This mistake has been corrected - but it did have a significant effect on what were the requirements needed in 'train the trainer'. Good luck in your adventure but make sure it's clear in your mind what change in capability will occur in your staff by doing the training.
I think you should start with the business.
Speak with your business stakeholders to understand what they are looking for (at a high level) from the learning function. Get an understanding of the expected business outcomes and then work it back into what it means for learning. For ex - a new project may be expected to generate profits of say $100. This may mean hiring 10 new ppl with ABC skills... what skills do they need and how do you go about transferring them those skills? would you hire those with skills or would you hire inexperienced folks and train them inhouse? Those are the questions you can consider asking.
All the responses above are great and I am glad so many folks took the time to write to you. I believe you should start with the end in mind and the end is - enhanced business performance. Work backwards.
You might find it helpful to take a look at our model of learning - the Towards Maturity Model. It basically defines the steps you need to take in order to create an effective L&D strategy in your organisation. Without sounding too salesy...it should be a great starting point for you in designing a course from the ground up.
We're a Community Interest Company, which means most of our resources are free - we do a lot of research to help benefit the L&D community. If you need any help or want to connect, feel free to drop me an email at email@example.com.
PS. The Model is being overhauled on our site to better explain it, so keep your eyes peeled for that :)
I have worked with pharm-tech before to develop internal training programmes. And have lots of experience training-the-trainer. I'd be happy to advise on any specific problems you have developing programmes. Don't spend your money on expensive external train the trainer stuff and focus on what small gains you can make now. My quick advice to anyone new to this kind of thing is to do the following.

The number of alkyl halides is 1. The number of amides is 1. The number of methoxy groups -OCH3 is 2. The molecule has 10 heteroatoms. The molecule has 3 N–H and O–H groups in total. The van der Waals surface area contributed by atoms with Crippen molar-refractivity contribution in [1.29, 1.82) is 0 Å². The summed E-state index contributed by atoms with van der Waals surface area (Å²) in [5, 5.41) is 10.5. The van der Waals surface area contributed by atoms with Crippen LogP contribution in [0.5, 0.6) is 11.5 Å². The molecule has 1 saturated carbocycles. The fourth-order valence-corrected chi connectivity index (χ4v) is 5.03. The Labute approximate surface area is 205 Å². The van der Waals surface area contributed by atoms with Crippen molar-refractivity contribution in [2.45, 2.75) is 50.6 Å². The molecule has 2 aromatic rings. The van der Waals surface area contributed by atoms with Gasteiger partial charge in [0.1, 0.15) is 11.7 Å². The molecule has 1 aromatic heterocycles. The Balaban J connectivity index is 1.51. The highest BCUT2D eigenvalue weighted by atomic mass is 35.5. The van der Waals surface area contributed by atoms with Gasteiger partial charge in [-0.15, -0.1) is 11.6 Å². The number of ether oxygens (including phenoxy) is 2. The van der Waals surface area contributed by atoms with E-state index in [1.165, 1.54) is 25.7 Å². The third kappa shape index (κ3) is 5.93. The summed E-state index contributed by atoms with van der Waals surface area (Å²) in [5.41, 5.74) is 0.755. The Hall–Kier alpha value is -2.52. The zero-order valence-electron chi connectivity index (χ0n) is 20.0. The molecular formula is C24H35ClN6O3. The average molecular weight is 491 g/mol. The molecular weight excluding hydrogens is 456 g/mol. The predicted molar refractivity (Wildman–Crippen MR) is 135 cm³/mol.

1. Read: Design for how people learn, by Julie Dirksen. Its a no-nonsense approach to developing learning.
2. Trainers are typically overly confident and have that 'seat of the pants' approach to delivering training. One way to get around this is to provide as many job aids as possible and make delivering training a learning experience of relaying on aids. One example is to have SME's voice over powerpoint/keynote presentations at critical points to explain the content and how it should be delivered. Trainers love this just-in-time help which they can use on or before the day or in breaks.
If there is anything else you would like advice about please message me.
Congratulations on your new role. I think Anjana has given you some very good advice. When you're thinking about setting up a training function, think about what it is that the business wants, search for their needs. Ask them what's keeping them awake at night and deal with that first. Ask for metrics, for how they measure success and then try and align the training you're doing to that.
It's a long road, and it will be difficult at times, but it can also be hugely good fun. Best of luck and happy to talk if you want more.
Welcome to your new role and congratulations. On top of all the useful advice above, I would look to try and network. There will be other organisations around you who would be only too willing to share experiences and offer recommendations of suppliers.
Ask questions on here and also look at the possibility of joining a learning industry organisation such as ITOL, BILD, LPI or CIPD. These will all have members in your area who may be able to offer further advice.